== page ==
Reported from Denver by Seth Miller, “The Wandering Aramean”. Follow him on Twitter @WanderngAramean
I was staring out the window, watching the curved wing bend up as we rolled down the runway. We lifted off and something I’d never previously experienced happened: everyone on board started clapping. Sure, I’ve heard applause upon landing plenty of times, but never at departure. It was clear that this flight – the inaugural trip from Denver to Tokyo Narita on United Airlines – was a big deal, way more than just a new line on a route map.
Denver has been pushing for more than a decade to get better long-haul international service. There is service from Icelandair, British Airways and Lufthansa. United has also had long-haul service from time to time, most recently seasonal London flights. But this new route is the first from Denver to Asia and, listening to the comments from the Mayor and Governor, there are a lot of high hopes for the city and region based on the new flight.
Even after United announced plans to operate the route there were delays. The flight was originally scheduled for 31 March 2013, only to be postponed by the grounding of the entire 787 Dreamliner fleet worldwide. With the new date set the Denver community, airport and United worked together to produce an impressive celebration in the terminal.
The event was typical in some ways; there was the usual lineup of local business leaders and politicians speaking, for example. But there were also several Tokyo-specific additions to the agenda. A Buddhist priest presided over the ceremony. He offered blessings for the partnership and the route, reminding the assembled that it was only 130 years ago that we entered the era of flight with a trip shorter than the wingspan of the 787 Dreamliner we were all about to board. There was a ceremonial tapping of a sake keg, after which the sake was flowing freely in the gate area, along with snacks and cake. And there was a performance by the Denver Taiko group, a local drum troupe who practice the Japanese art. They were spectacular.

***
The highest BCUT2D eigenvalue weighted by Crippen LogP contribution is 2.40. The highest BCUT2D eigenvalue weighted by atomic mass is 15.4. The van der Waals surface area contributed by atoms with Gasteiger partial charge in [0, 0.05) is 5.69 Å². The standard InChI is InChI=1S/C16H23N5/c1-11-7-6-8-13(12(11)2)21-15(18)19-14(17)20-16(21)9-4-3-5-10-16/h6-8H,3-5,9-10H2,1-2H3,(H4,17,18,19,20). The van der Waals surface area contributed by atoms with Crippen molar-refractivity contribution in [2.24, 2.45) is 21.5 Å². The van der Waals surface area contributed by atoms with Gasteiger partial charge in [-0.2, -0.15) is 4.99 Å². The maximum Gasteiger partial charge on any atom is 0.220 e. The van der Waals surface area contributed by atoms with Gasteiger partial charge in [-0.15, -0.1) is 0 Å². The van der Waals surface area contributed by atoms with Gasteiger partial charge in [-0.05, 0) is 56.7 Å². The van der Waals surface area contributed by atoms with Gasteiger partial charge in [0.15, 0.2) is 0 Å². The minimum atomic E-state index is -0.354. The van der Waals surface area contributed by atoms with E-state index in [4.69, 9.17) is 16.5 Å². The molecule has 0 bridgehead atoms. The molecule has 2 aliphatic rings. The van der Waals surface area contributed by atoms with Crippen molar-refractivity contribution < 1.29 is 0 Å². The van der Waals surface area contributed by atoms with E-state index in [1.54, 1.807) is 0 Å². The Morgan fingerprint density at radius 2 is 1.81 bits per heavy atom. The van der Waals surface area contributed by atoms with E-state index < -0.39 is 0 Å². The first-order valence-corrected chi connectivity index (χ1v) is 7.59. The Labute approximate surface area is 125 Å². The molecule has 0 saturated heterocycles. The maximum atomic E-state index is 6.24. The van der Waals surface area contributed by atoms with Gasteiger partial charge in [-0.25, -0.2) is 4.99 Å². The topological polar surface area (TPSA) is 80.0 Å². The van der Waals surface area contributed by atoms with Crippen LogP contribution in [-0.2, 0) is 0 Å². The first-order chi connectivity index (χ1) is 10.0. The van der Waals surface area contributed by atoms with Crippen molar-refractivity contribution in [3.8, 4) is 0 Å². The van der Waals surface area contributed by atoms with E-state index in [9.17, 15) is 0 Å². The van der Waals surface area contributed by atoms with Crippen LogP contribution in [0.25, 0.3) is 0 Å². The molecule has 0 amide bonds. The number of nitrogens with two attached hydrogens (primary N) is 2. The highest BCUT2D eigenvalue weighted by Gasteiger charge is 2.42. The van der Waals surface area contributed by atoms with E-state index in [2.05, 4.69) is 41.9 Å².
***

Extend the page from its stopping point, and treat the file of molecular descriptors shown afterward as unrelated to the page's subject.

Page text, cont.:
From there it was on to the plane and off to Tokyo. I got to experience the outbound flight in economy class and the return in business class. Obviously business class was better – more space and more food – but the economy product was reasonable, at least in EconomyPlus. My window seat gave me great views throughout the trip, though also presented some challenges.
The seats are not especially wide – ANA and JAL went 2-4-2 in their coach cabin while most other carriers, including United, went 3-3-3 – which presented an interesting challenge when we three settled in to our row. My neighbor was a big guy. Not disproportionally so, but he was both tall and broad. It was not possible for both of us to sit back in our seats without brushing shoulders unless I leaned away into the side wall. That makes for a less than stellar experience over a 12 hour flight.
Lunch was served (it was airline food, in coach; not really much to speak of), after which most passengers moved to nap mode. For me and a few other passengers that meant time to conduct some interviews of the official delegation and to socialize. Between talking with Denver’s Mayor about the potential for the city to become an Aerotropolis, making friends with other passengers while discussing tourist sites in Tokyo and speaking with the crew about crazy travel schedules the 12 hour flight passed rather quickly.
There was a mid-flight snack (a turkey puck and slightly melted ice cream – blah) as well as breakfast which is really lunch time in Tokyo, shortly before landing. I had the noodles and they were actually pretty good.
After spending an overnight in Tokyo I was back at the airport and back on board for the return trip, this time in United’s BusinessFirst cabin. Not surprisingly the service was more attentive in the premium cabin.
By this point I had made friends with most of the crew so there was a bit more flexibility in what access I had during the trip. With their permission I even got to briefly explore the rest bunks.
After nearly 15,000 miles flown in 72 hours – for the second time in two weeks – I can easily say that the in-flight experience the 787 offers has some very noticeable benefits. I’m not sure that I was any less tired for having been on the 787 Dreamliner but the higher humidity on board was noticeable, particularly after landing. I wasn’t nearly as dried out as the prior trips.
I have no idea if the Denver-Narita route will be a success or not. I hope it is, both for the company and the city. They’ve certainly worked hard to make a go of it and the party they launched the route with was pretty spectacular.